Jan. 15th, 2007 07:44 pm (UTC)
I agree with your message to people who have the nerve to complain about what you post on your own blog. If they don't like it, they don't have to read it. Personally, if I got complaints from people about what I write on my blog, I'd invite them to defriend me so they don't have to be bothered.

Now for taunting. Why the hell is it necessary? Why the hell is it tolerated? Does it add anything to the game? And if you can't watch the game without having grown men dance around like ravers after a 24-hour X binge, why bother?

I'm pretty pleased because the Bears are going to the NFC Championship--but I'm also certain they'll lose. Grossman is beginning to bug me with his on-and-off performances, and the Saints are looking like Cinderellas. And Reggie Bush, a boy I think will rack up Hall of Fame numbers, is playing for New Orleans. I'm hedging my bets on this game.

Jan. 15th, 2007 07:44 pm (UTC)
I hate football, but...
But I agree with you 100%. That scroll bar isn't that hard to use. I'm shocked that people are complaining about them! But I guess I hadn't noticed because, when you post about football, I skim to see if you have anything to say that I'm more interested in reading, and if not, I move on with my life.

I've had people make similar complaints when I post about feminism, a topic dear to my heart. And role-playing. And national novel writing month. And obviously, you also get a lot of criticism for your political posts, but I love them, as do those on my friends list, when I alert them to some of your more inspiring posts. Can't please everybody, I guess, but I know you know that.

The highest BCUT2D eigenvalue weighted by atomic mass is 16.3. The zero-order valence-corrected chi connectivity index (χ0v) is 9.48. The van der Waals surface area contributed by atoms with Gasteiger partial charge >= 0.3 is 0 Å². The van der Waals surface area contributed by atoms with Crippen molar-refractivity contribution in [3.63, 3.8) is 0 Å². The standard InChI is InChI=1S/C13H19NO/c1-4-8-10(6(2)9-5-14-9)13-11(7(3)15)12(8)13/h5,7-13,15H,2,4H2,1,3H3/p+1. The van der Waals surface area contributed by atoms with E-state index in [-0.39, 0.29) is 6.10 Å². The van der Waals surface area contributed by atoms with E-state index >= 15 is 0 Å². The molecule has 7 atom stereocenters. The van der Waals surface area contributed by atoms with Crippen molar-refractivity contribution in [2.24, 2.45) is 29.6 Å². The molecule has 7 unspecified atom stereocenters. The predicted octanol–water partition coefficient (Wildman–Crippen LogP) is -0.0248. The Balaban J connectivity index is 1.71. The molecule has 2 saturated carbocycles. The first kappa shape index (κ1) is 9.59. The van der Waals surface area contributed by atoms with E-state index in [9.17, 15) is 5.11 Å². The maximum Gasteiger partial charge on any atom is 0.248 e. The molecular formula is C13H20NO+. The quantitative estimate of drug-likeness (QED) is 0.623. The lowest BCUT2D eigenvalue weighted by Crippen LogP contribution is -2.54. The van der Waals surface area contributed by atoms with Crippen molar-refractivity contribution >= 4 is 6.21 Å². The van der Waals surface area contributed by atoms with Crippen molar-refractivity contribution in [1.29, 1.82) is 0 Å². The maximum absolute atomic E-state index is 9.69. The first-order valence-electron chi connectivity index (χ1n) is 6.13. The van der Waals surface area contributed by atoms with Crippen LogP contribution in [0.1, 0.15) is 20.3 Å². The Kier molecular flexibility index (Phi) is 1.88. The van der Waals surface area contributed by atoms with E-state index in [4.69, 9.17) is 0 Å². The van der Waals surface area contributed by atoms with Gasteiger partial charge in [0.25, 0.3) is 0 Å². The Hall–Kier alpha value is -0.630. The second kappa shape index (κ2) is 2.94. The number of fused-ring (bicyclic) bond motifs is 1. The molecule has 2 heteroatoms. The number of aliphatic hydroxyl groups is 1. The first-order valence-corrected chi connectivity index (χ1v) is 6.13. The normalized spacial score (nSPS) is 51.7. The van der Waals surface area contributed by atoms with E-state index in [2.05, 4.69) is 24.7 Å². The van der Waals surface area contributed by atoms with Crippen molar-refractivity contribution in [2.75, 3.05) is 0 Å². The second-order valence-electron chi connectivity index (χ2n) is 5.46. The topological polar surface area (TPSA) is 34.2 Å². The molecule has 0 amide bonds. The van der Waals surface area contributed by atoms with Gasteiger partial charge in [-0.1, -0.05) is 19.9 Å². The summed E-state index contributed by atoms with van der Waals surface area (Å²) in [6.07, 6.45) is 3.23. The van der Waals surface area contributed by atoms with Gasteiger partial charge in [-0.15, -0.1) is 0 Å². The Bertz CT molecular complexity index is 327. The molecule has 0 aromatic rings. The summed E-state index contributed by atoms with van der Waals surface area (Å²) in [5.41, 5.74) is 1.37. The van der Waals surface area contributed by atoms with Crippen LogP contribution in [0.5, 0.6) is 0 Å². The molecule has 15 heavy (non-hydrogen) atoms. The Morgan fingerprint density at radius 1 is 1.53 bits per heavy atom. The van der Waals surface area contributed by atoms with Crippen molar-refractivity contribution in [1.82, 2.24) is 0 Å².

Jan. 15th, 2007 07:44 pm (UTC)
the Pats have always seemed classless to me. i cant really give any examples of why. its just been an underlying sense when thinking about the Pats. But yeah, the celebration dances have got to go.

remember the Ickey Shuffle?
Jan. 15th, 2007 07:45 pm (UTC)
the Pats have always seemed classless to me. i cant really give any examples of why. its just been an underlying sense when thinking about the Pats. But yeah, the celebration dances have got to go.

remember the Ickey Shuffle?
Jan. 15th, 2007 07:45 pm (UTC)
Remember that writing in blogs can bring out the worst in all of us, but COMMENTING can bring out the VERY worst even more. (I'm hoping writing this here isn't that time for me.) Don't sweat the silly people.

I don't really get football nearly as much as I get basketball (Tobacco Road childhood) but it seems to me you must be right. You train animals just the same way: reward good behavior by acknowledging it in a positive manner and you discourage bad behavior NOT by giving it attention in a negative sense but by completely ignoring it. It works.

Besides, all that TV time is expensive! Those people should be charged for their antics by the second if it's going to be shown. That would amuse me. (Yes, that's completely unworkable, but somewhat funny on the first thought.)
Jan. 15th, 2007 07:49 pm (UTC)
I agree with you personally. Some of the behavior is cringe-worthy. I’m a die-hard Steelers fan, and they certainly aren’t immune. I would be hard-pressed to cheer for some of the worst offenders – T.O., for instance – if he ever came to Pittsburgh.

I just wonder how motivated the networks are to avoid showing this type of thing. After all, I believe ESPN had a series of promos in which they were sitting with a player in a board room pitching celebration ideas.

I can only guess that there is a certain significant segment of the football-watching public that enjoys this type of shtick, and that’s why the NFL and the networks allow it to a certain degree. Maybe they feel they are striking a balance and are eliminating the most brazen taunting while still allowing some of the flamboyant characters to "do their thing."